Omitting the Enquirer from a deal announcement that mentioned AMI's 14 other magazines, such as Us Weekly, doesn't mean the tabloid is still for sale or will be shut down.
The publication has faced steeped drops in circulation to less than 100,000 issues from more than 4 million two decades ago, The Daily Beast reported. The coronavirus pandemic likely has damaged newsstand distribution even more, though supermarkets that carry gossip magazines have remained open during lockdowns.
The merger of AMI to another company that's also owned by hedge fund Chatham Asset Management feels like an act of desperation. The deal came more than a year after AMI announced that James Cohen, CEO of Hudson News, had agreed to buy the company for $100 million. It's hard to imagine AMI fetching the same valuation in the merger with logistics company Accelerate 360, considering the pandemic's consequences for publishers.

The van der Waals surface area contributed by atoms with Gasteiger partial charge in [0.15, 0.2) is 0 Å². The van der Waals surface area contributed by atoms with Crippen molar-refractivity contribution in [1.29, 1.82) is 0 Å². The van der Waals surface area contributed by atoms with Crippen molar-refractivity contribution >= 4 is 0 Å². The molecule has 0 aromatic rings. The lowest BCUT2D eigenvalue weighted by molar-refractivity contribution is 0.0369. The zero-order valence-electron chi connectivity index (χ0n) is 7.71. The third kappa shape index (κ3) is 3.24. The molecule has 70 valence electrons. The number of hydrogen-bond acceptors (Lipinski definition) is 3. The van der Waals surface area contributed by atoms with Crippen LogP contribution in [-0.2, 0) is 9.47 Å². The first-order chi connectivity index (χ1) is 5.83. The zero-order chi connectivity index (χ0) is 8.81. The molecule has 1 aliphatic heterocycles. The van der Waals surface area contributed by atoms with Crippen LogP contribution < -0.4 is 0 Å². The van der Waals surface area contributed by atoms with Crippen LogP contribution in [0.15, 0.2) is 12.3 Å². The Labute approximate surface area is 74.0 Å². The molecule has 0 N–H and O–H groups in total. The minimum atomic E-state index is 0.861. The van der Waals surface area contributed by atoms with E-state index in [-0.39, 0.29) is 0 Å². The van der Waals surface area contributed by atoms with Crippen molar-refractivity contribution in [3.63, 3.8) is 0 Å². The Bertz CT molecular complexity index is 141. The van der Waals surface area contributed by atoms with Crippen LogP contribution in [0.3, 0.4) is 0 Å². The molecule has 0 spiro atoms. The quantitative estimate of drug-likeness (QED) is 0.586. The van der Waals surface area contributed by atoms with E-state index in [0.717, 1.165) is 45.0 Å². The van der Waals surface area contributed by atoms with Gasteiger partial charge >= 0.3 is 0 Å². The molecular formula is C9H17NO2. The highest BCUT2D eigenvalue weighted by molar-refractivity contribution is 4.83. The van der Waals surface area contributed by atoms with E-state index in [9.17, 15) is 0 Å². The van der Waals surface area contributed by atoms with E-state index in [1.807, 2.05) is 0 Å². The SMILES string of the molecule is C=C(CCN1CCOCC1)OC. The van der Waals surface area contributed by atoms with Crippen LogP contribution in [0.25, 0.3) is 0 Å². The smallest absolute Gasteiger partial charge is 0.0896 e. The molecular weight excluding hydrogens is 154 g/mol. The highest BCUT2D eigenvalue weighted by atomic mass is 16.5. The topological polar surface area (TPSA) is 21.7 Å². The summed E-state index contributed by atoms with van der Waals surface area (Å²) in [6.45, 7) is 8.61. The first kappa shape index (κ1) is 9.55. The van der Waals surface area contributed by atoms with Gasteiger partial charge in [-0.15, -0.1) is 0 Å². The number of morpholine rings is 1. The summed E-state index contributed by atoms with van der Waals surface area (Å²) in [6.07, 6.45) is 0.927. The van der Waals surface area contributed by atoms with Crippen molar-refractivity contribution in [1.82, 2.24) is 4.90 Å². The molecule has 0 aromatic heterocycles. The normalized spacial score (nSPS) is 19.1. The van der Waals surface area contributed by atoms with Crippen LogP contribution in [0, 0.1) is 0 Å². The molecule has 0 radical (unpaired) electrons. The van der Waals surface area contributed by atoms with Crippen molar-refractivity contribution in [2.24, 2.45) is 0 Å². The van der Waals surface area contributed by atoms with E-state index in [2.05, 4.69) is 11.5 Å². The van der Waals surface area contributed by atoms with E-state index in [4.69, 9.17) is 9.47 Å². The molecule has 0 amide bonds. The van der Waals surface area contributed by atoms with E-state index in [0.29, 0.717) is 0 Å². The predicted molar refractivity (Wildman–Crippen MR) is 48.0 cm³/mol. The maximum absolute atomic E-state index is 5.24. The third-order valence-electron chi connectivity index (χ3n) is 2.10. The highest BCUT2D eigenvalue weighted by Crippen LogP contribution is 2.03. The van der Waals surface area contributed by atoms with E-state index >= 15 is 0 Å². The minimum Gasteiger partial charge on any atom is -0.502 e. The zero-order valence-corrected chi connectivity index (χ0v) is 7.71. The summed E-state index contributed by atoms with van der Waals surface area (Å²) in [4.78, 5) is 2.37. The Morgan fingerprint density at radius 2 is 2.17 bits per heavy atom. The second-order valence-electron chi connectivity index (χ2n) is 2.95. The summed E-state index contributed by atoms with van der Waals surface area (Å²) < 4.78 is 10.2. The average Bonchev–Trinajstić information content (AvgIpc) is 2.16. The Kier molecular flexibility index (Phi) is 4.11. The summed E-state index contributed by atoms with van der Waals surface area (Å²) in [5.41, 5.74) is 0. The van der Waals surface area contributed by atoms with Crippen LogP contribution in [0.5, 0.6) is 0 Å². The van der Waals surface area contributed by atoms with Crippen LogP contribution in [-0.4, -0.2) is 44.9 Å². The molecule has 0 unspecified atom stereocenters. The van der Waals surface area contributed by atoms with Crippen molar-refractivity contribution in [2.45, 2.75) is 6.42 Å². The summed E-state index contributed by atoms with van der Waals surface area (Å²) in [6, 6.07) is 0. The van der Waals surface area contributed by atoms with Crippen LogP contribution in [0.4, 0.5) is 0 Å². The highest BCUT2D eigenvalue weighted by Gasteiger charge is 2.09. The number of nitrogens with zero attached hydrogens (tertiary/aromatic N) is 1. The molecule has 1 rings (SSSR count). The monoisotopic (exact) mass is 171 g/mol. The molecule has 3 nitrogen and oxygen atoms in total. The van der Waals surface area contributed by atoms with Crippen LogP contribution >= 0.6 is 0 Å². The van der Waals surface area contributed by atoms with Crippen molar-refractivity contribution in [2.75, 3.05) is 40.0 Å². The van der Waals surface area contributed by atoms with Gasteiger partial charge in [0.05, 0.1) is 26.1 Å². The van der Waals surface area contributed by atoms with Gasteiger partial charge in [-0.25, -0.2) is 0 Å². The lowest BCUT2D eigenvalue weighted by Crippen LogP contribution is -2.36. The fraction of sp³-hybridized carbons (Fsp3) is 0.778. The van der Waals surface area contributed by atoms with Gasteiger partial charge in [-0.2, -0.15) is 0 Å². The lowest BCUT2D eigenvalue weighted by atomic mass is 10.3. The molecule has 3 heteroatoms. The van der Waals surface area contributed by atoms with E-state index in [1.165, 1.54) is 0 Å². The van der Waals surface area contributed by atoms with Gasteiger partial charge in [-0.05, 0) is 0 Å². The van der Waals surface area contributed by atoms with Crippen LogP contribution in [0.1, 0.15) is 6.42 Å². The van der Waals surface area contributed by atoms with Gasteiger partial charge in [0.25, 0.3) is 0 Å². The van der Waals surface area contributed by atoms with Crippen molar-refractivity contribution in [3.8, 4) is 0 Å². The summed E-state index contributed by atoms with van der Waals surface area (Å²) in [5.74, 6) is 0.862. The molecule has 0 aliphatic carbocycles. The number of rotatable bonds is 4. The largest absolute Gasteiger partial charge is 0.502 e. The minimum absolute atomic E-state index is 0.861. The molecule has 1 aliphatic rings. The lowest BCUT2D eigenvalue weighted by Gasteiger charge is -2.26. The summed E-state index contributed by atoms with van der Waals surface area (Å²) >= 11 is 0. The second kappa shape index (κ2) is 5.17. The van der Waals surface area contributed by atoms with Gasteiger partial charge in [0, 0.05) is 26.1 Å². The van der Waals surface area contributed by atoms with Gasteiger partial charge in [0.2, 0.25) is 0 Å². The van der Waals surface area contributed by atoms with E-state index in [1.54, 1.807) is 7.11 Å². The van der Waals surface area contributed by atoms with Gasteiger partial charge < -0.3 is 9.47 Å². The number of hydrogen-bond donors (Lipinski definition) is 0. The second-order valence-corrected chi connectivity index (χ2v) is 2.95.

A welcome development is the departure of David Pecker as CEO after years of unnecessary scandals -- even for a tabloid that pushes the edge of sensationalism. The "catch-and-kill" efforts to quell salacious stories about President Trump mired management in a legal morass before an eventual settlement.
An investigation into the sex life of Jeff Bezos pushed the Amazon CEO to accuse the Enquirerof extortion, and it's still not clear whether a reported federal investigation into the matter was ever resolved.
As for the Enquirer, the key question is how much the merged company will be willing to invest in the brand to revive growth. The tabloid faces daunting challenges as younger readers are more likely to follow celebrities on social media. The National Enquirerhas a weak digital presence, while online gossip publications have proliferated. Without additional investment, the brand will continue to lose value and may disappear.